Wealth is the object of scrutinizing social satire in "The Diamond as Big as the Ritz." In this story, America is a country obsessed with wealth to a gaudy, destructive, and shameful degree. Wealth has replaced religion; men worship at the altar of diamonds and gold. Horrible things are done in the name of wealth, including imprisonment and murder, and these actions are written off as natural consequences of success and expansion. The detrimental consequences of such an obsession are made clear. Wealth can be its own prison, the narrative argues, and blindly chasing it dehumanizes its pursuers and devalues human life.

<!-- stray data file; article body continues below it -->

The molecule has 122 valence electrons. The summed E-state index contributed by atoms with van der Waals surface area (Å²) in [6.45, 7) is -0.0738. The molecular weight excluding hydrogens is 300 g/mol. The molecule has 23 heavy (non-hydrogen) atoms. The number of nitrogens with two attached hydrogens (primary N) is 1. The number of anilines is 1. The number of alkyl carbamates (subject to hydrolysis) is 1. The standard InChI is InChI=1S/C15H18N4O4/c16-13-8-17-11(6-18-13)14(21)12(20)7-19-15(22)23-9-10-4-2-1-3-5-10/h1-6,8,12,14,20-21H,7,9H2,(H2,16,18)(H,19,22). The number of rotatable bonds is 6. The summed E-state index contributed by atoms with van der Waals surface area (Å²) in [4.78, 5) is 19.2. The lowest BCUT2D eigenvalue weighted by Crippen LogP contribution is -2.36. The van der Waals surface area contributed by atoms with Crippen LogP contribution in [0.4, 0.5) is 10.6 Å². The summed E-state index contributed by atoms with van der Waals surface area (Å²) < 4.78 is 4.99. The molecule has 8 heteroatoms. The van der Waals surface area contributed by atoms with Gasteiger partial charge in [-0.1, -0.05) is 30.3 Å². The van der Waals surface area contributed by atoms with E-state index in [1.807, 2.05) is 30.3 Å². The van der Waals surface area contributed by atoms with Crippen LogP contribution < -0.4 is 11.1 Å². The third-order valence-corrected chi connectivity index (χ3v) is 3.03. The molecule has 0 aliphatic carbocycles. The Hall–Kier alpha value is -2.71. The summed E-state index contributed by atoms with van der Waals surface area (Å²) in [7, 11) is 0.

"The Diamond as Big as the Ritz" argues that one can be free only when one is poor.
"The Diamond as Big as the Ritz" argues that one can be free only when one is rich.